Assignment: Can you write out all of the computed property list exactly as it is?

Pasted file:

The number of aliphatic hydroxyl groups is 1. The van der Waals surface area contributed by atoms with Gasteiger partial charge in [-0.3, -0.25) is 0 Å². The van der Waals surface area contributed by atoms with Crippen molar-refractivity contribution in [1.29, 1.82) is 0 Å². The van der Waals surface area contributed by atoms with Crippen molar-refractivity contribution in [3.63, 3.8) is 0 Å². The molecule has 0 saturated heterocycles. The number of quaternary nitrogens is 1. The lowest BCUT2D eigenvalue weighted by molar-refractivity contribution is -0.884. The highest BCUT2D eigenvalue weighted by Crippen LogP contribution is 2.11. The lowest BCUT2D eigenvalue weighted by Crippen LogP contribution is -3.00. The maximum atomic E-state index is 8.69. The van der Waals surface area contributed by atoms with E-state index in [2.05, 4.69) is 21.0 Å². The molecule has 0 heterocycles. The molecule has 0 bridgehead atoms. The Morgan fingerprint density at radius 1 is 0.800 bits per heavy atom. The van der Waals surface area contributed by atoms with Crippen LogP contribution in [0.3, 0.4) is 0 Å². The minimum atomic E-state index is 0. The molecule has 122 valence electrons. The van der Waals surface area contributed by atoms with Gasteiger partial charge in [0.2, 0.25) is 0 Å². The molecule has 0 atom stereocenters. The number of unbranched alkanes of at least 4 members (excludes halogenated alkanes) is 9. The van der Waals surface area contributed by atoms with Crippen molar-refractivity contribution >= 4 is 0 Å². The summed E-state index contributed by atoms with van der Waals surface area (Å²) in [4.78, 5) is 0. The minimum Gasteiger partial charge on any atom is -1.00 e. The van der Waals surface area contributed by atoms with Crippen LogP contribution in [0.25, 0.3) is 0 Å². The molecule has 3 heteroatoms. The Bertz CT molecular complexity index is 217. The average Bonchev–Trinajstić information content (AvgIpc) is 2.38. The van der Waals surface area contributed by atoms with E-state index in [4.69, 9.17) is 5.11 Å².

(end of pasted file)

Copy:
The number of aliphatic hydroxyl groups is 1. The van der Waals surface area contributed by atoms with Gasteiger partial charge in [-0.3, -0.25) is 0 Å². The van der Waals surface area contributed by atoms with Crippen molar-refractivity contribution in [1.29, 1.82) is 0 Å². The van der Waals surface area contributed by atoms with Crippen molar-refractivity contribution in [3.63, 3.8) is 0 Å². The molecule has 0 saturated heterocycles. The number of quaternary nitrogens is 1. The lowest BCUT2D eigenvalue weighted by molar-refractivity contribution is -0.884. The highest BCUT2D eigenvalue weighted by Crippen LogP contribution is 2.11. The lowest BCUT2D eigenvalue weighted by Crippen LogP contribution is -3.00. The maximum atomic E-state index is 8.69. The van der Waals surface area contributed by atoms with E-state index in [2.05, 4.69) is 21.0 Å². The molecule has 0 heterocycles. The molecule has 0 bridgehead atoms. The Morgan fingerprint density at radius 1 is 0.800 bits per heavy atom. The van der Waals surface area contributed by atoms with Crippen LogP contribution in [0.3, 0.4) is 0 Å². The minimum atomic E-state index is 0. The molecule has 122 valence electrons. The van der Waals surface area contributed by atoms with Gasteiger partial charge in [0.2, 0.25) is 0 Å². The molecule has 0 atom stereocenters. The number of unbranched alkanes of at least 4 members (excludes halogenated alkanes) is 9. The van der Waals surface area contributed by atoms with Crippen molar-refractivity contribution >= 4 is 0 Å². The summed E-state index contributed by atoms with van der Waals surface area (Å²) in [4.78, 5) is 0. The minimum Gasteiger partial charge on any atom is -1.00 e. The van der Waals surface area contributed by atoms with Crippen LogP contribution in [0.25, 0.3) is 0 Å². The molecule has 3 heteroatoms. The Bertz CT molecular complexity index is 217. The average Bonchev–Trinajstić information content (AvgIpc) is 2.38. The van der Waals surface area contributed by atoms with E-state index in [4.69, 9.17) is 5.11 Å².